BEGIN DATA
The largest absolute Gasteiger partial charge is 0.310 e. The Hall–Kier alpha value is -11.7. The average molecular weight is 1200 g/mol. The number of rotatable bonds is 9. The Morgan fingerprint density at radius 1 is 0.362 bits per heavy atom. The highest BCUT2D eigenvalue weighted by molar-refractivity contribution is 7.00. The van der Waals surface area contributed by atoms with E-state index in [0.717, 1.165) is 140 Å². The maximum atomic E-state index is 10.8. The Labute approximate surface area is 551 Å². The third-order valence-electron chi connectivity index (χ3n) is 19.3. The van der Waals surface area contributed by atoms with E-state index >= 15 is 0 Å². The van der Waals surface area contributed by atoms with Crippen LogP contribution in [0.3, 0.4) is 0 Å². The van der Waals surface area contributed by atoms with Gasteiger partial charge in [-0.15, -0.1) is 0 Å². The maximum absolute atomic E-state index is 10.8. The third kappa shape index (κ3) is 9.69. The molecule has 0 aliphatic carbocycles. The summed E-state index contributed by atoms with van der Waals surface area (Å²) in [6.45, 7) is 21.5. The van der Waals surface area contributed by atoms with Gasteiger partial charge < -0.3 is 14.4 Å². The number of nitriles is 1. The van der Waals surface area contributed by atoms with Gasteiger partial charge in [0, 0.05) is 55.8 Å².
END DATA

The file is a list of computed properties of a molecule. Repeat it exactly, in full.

The largest absolute Gasteiger partial charge is 0.310 e. The Hall–Kier alpha value is -11.7. The average molecular weight is 1200 g/mol. The number of rotatable bonds is 9. The Morgan fingerprint density at radius 1 is 0.362 bits per heavy atom. The highest BCUT2D eigenvalue weighted by molar-refractivity contribution is 7.00. The van der Waals surface area contributed by atoms with E-state index in [0.717, 1.165) is 140 Å². The maximum atomic E-state index is 10.8. The Labute approximate surface area is 551 Å². The third-order valence-electron chi connectivity index (χ3n) is 19.3. The van der Waals surface area contributed by atoms with E-state index >= 15 is 0 Å². The van der Waals surface area contributed by atoms with Crippen LogP contribution in [0.3, 0.4) is 0 Å². The van der Waals surface area contributed by atoms with Gasteiger partial charge in [-0.15, -0.1) is 0 Å². The maximum absolute atomic E-state index is 10.8. The third kappa shape index (κ3) is 9.69. The molecule has 0 aliphatic carbocycles. The summed E-state index contributed by atoms with van der Waals surface area (Å²) in [6.45, 7) is 21.5. The van der Waals surface area contributed by atoms with Gasteiger partial charge < -0.3 is 14.4 Å². The number of nitriles is 1. The van der Waals surface area contributed by atoms with Gasteiger partial charge in [0, 0.05) is 55.8 Å².